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Publication numberUS20020143646 A1
Publication typeApplication
Application numberUS 09/898,531
Publication dateOct 3, 2002
Filing dateJul 2, 2001
Priority dateOct 27, 2000
Publication number09898531, 898531, US 2002/0143646 A1, US 2002/143646 A1, US 20020143646 A1, US 20020143646A1, US 2002143646 A1, US 2002143646A1, US-A1-20020143646, US-A1-2002143646, US2002/0143646A1, US2002/143646A1, US20020143646 A1, US20020143646A1, US2002143646 A1, US2002143646A1
InventorsAdam Boyden, Adam Dawes, Andrew Iorgulescu, Brian Ng, Claus Moldt, David Elder, Erik Peterson, Jorge Borbolla, Julias Shaw, Peter Kelly, Willima Morrow, William Wilson
Original AssigneeBoyden Adam Gilbert, Adam Dawes, Andrew Iorgulescu, Brian Ng, Claus Moldt, David Elder, Peterson Erik Thomas, Jorge Borbolla, Julias Shaw, Peter Kelly, Morrow Willima Kenji, William Wilson
Export CitationBiBTeX, EndNote, RefMan
External Links: USPTO, USPTO Assignment, Espacenet
Method and system for a full-service electronic auction using a computer
US 20020143646 A1
Abstract
A method and system using a computer for presenting vehicles for sale at an electronic auction. In one embodiment, the method comprises providing validated data regarding a specific vehicle that is to be presented for sale at the electronic auction. The accuracy of the data can be validated by comparing initial data regarding the vehicle provided by the seller with corresponding reference data to produce the validated data. The method can also include determining a first valuation for the vehicle by mapping the validated data to itemized valuation data. The method can also be directed toward a full-service business-to-business electronic auction of used vehicles in which the electronic auctioneer arranges for transportation of the vehicles and coordinates the financial transactions between the buyers, sellers and third-party providers.
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Claims(21)
1. A method in a computer operated by an electronic auctioneer for conducting an electronic auction of a vehicle, comprising:
receiving an indication from a potential buyer of a buyer destination for delivery of vehicles purchased by the potential buyer;
providing a description of a vehicle to be auctioned to the potential buyer, the description including a transportation section having a transportation fee that the electronic auctioneer agrees to be responsible for transporting the vehicle to the buyer destination; and
receiving a response from the potential buyer indicating (a) a bid price for purchasing the vehicle and (b) that the electronic auctioneer is to arrange for transporting the vehicle to the buyer destination for the transportation fee.
2. The method of claim 1 wherein providing a description having a transportation section comprises constructing a message including the transportation fee being equal to an estimated transportation cost based on mileage between a current location of the vehicle and the buyer destination.
3. The method of claim 1 wherein providing a description having a transportation section comprises constructing a message including the transportation fee being equal to an estimated transportation cost based on a first mileage between a current location of the vehicle and a first transportation hub, a second mileage between the buyer destination and a second transportation hub, and a third mileage between the first and second transportation hub.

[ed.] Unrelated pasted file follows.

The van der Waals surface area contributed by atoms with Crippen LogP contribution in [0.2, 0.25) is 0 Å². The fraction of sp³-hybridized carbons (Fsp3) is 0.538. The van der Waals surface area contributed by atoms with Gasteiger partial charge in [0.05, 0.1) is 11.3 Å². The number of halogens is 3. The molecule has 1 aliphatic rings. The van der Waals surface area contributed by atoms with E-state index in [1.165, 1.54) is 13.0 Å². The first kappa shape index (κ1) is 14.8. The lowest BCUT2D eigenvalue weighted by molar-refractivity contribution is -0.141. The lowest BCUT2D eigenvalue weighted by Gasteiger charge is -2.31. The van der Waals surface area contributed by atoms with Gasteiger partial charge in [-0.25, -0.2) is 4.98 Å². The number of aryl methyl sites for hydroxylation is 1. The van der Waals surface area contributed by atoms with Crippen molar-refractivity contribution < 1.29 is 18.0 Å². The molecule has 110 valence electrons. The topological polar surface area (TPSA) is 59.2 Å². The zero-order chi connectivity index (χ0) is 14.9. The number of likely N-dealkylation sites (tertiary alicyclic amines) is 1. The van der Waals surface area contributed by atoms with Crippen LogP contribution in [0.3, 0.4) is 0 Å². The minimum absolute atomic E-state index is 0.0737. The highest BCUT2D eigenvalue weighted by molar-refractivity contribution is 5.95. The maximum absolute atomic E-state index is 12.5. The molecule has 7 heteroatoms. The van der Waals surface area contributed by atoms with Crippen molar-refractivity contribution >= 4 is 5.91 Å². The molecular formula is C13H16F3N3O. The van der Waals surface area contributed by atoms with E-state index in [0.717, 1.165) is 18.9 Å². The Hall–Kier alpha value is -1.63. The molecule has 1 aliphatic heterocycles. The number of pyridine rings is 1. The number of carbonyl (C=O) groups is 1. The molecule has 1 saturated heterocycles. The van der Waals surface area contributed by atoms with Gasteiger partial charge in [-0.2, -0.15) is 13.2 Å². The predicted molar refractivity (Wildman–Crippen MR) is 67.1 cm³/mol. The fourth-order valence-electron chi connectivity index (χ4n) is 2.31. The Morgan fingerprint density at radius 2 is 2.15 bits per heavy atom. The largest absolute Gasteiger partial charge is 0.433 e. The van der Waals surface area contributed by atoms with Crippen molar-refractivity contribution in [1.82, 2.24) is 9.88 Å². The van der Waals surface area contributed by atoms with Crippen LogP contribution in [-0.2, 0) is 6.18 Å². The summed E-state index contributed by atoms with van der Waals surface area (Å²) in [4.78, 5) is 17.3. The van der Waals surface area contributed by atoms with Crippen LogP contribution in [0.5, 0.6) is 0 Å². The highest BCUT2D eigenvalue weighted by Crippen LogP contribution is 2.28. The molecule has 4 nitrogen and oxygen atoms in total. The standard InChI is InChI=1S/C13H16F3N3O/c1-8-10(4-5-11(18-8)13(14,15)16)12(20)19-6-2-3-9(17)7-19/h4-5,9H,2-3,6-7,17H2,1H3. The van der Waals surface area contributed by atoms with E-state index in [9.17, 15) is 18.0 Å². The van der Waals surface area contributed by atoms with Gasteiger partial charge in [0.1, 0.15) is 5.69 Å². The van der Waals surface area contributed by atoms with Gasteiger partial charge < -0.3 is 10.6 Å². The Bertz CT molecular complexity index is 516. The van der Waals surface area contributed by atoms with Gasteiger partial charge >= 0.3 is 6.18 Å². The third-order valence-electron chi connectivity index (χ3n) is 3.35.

4. The method of claim 1 wherein providing a description having a transportation section comprises constructing a message including the transportation fee being equal to an estimated transportation cost based on mileage between a current location of the vehicle and the buyer destination plus a coordination charge for arranging transportation of the vehicle.
5. The method of claim I wherein providing a description having a transportation section comprises constructing a message including the transportation fee being equal to a coordination charge for arranging transportation of the vehicle and an estimated transportation cost based on a first mileage between a current location of the vehicle and a first transportation hub, a second mileage between the buyer destination and a second transportation hub, and a third mileage between the first and second transportation hub.
6. The method of claim 1, further comprising arranging for transportation of the vehicle in the computer by:
sending a message to a vehicle carrier to transport the vehicle from a current location of the vehicle to the buyer destination; and
paying the vehicle carrier actual transportation costs for transporting the vehicle.
7. The method of claim 1, further comprising sending a transportation inquiry to the buyer before providing a description of the vehicle, the transportation inquiry having an input section for the buyer to select the buyer destination.
8. A method in a computer operated by an electronic auctioneer for conducting an electronic auction of a vehicle, comprising:
in response to a request from a buyer system, sending a vehicle detail message from an auction server system to the buyer system for entering a bid regarding a vehicle, the vehicle detail message including a vehicle description section, a transportation section defining an amount at which the electronic auctioneer will cause the vehicle to be transported to a buyer destination, and a bid input section;
receiving from the buyer system (a) a request to enter a bid price for purchasing the vehicle and (b) an agreement for the electronic auctioneer to arrange for transporting the vehicle to the buyer destination; and